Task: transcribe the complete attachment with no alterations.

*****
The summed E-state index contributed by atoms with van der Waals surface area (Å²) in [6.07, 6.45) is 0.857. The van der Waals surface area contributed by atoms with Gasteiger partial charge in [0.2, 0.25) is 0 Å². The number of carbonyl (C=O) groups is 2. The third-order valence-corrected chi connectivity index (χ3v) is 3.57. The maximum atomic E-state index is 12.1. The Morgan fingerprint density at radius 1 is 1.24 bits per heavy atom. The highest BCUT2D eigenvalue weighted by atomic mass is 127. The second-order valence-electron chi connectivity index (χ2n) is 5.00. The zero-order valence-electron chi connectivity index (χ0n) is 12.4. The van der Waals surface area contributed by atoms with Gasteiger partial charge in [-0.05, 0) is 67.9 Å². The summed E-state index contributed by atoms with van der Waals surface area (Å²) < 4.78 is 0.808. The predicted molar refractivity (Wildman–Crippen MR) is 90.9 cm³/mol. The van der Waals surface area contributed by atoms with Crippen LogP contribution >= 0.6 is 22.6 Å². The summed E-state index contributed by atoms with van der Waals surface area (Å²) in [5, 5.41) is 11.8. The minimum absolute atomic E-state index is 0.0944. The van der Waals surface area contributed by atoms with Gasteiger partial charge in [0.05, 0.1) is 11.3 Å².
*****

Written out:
The summed E-state index contributed by atoms with van der Waals surface area (Å²) in [6.07, 6.45) is 0.857. The van der Waals surface area contributed by atoms with Gasteiger partial charge in [0.2, 0.25) is 0 Å². The number of carbonyl (C=O) groups is 2. The third-order valence-corrected chi connectivity index (χ3v) is 3.57. The maximum atomic E-state index is 12.1. The Morgan fingerprint density at radius 1 is 1.24 bits per heavy atom. The highest BCUT2D eigenvalue weighted by atomic mass is 127. The second-order valence-electron chi connectivity index (χ2n) is 5.00. The zero-order valence-electron chi connectivity index (χ0n) is 12.4. The van der Waals surface area contributed by atoms with Gasteiger partial charge in [-0.05, 0) is 67.9 Å². The summed E-state index contributed by atoms with van der Waals surface area (Å²) < 4.78 is 0.808. The predicted molar refractivity (Wildman–Crippen MR) is 90.9 cm³/mol. The van der Waals surface area contributed by atoms with Crippen LogP contribution >= 0.6 is 22.6 Å². The summed E-state index contributed by atoms with van der Waals surface area (Å²) in [5, 5.41) is 11.8. The minimum absolute atomic E-state index is 0.0944. The van der Waals surface area contributed by atoms with Gasteiger partial charge in [0.05, 0.1) is 11.3 Å².